The sisters are so communal-minded, the Webers note, that when they do talk about themselves, it is in the context of “our” or “ours,” not “me” or “mine.”
And yet, each sister is unique, Anderl contends. “They’re kind of like a rainbow. They all have their own frequency of grace, purpose and charism, and when you put them all together, you have this incredible package.”
The monastery was instituted in 1954 by Leo F. Dworschak, Diocese of Fargo bishop, who, Anderl says, wanted “a contemplative, cloistered order to provide for the (spiritual) needs of the faithful in Eastern North Dakota.”
The community is autonomous, though in good relationship with the local diocese.
Sister Margaret Mary, the oldest current sister at 78, originally from New England, N.D., was drawn to Carmel in 1955, only a year after it was founded here as an offshoot of another ancient-order monastery in Allentown, Pa.
An organist and vocalist, she says the Carmelites interested her because of their love of music.
Over the years, she’s seen the monastery swell to 22 sisters at its largest.
Sister Margaret Mary says their busy prayer life, along with duties inherent in maintaining their lives, doesn’t allow time to watch television, but they do check news reports. “We don’t have to know everything going on in the world, but we do have to know what to pray for.”
Kyle McGuire, Fargo, first encountered the sisters in summer 2012 during the annual pilgrimage at the monastery on the Marian feast day of The Assumption.
He’d recently undergone a dramatic conversion, fleeing from years of anger and addiction to return to the Catholic faith of his roots. “There was something with their Marian devotion. Mary spoke to me moreso than anything. She was obviously leading me to her son, Jesus,” he says.
While McGuire knew God existed prior to that, he says for years he decided to “roll with sin and darkness because that lifestyle was easy, and more convenient.”
But it also nearly ruined his soul, he says, and his return to God and discovering Carmel, where he attends Mass on Sundays as often as he can, has changed him from the inside-out.
“When I first visited, a peace came over me that I’ve never felt before in my life, just in walking around the grounds,” he says. Though the sisters’ chants were foreign to his ears, he recalls thinking, “I don’t even know what they’re saying, but it’s beautiful.”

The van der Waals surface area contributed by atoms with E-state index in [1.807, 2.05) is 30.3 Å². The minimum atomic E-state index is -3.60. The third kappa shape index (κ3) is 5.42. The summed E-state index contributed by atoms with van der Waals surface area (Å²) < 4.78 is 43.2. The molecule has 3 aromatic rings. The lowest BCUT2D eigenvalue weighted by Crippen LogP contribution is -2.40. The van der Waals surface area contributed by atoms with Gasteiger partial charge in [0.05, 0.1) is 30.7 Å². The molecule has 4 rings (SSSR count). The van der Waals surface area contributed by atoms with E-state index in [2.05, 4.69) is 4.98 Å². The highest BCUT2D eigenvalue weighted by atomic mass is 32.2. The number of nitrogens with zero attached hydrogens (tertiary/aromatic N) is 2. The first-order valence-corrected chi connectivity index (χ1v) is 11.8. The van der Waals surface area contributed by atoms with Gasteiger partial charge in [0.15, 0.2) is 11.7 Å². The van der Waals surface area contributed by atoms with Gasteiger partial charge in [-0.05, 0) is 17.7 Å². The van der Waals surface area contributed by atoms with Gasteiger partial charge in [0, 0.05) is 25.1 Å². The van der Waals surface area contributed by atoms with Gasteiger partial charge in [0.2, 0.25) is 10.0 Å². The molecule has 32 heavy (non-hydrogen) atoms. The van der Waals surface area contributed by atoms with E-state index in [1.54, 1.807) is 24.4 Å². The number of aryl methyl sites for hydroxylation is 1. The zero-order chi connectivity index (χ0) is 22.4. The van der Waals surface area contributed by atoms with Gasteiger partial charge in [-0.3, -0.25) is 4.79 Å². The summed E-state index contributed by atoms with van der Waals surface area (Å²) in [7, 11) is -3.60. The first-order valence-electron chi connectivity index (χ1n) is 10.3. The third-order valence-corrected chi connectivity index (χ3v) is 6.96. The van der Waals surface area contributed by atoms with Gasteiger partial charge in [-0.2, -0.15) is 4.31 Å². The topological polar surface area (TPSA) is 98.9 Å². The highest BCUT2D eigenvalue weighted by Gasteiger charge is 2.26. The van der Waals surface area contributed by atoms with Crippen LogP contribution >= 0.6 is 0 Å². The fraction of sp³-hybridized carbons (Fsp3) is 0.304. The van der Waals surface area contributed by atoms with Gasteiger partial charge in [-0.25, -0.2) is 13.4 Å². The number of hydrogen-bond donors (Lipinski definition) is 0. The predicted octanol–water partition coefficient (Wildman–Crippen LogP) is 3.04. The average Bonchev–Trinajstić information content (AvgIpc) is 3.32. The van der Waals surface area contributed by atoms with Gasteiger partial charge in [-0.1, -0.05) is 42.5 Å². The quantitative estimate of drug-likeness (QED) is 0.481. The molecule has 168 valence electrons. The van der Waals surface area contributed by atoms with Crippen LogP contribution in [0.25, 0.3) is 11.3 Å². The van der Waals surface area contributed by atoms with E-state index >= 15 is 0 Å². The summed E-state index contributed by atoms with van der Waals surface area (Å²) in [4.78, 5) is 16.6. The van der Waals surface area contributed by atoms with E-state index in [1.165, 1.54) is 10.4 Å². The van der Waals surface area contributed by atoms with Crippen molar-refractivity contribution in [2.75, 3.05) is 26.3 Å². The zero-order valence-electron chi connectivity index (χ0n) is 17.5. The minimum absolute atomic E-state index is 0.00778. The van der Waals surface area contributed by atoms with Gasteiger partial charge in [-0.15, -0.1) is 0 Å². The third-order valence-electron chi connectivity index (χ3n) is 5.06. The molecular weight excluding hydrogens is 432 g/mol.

When he visits, he brings flowers for the sisters, and offers manual labor when needed in exchange for their prayers. “I spoil them as much as I can. But with gifts, they won’t receive elaborate gifts; that’s not their deal.”
Their vow to live in poverty comes from the Mendicant mentality, Karen explains, which means “beggar.” “It’s God’s providence,” she adds, noting that donations from the outside world sustain the sisters, while their prayers are compensation.
Vicky Westra, a Lutheran Christian from Moorhead, has been at the monastery as a guest several times, and says that when she is there, she doesn’t have to go looking for God since she can “feel him everywhere.”
At the cloister, her mind becomes “fully present and engaged, free of the distractions of daily life,” leaving her heart “open and unhindered.”
Westra adds, “My burdens empty so I can fill once again, with peace, joy and love.”
If you go
What: 59th annual Pilgrimage to the Shrine of Our Lady of the Prairies
When: 3 p.m. Aug. 16 rosary and confessions, 5 p.m. Mass, 6 p.m. picnic
Where: Carmel of Mary Monastery, 17765 78th St. SE, Wahpeton, N.D.
Online: Prayer requests for the Carmelite sisters can be submitted to their website, carmelofmary.org.
[For the sake of having a repository for my newspaper columns and articles, I reprint them here, with permission, a week after their run date. The above piece ran in The Forum newspaper on August 1, 2015.]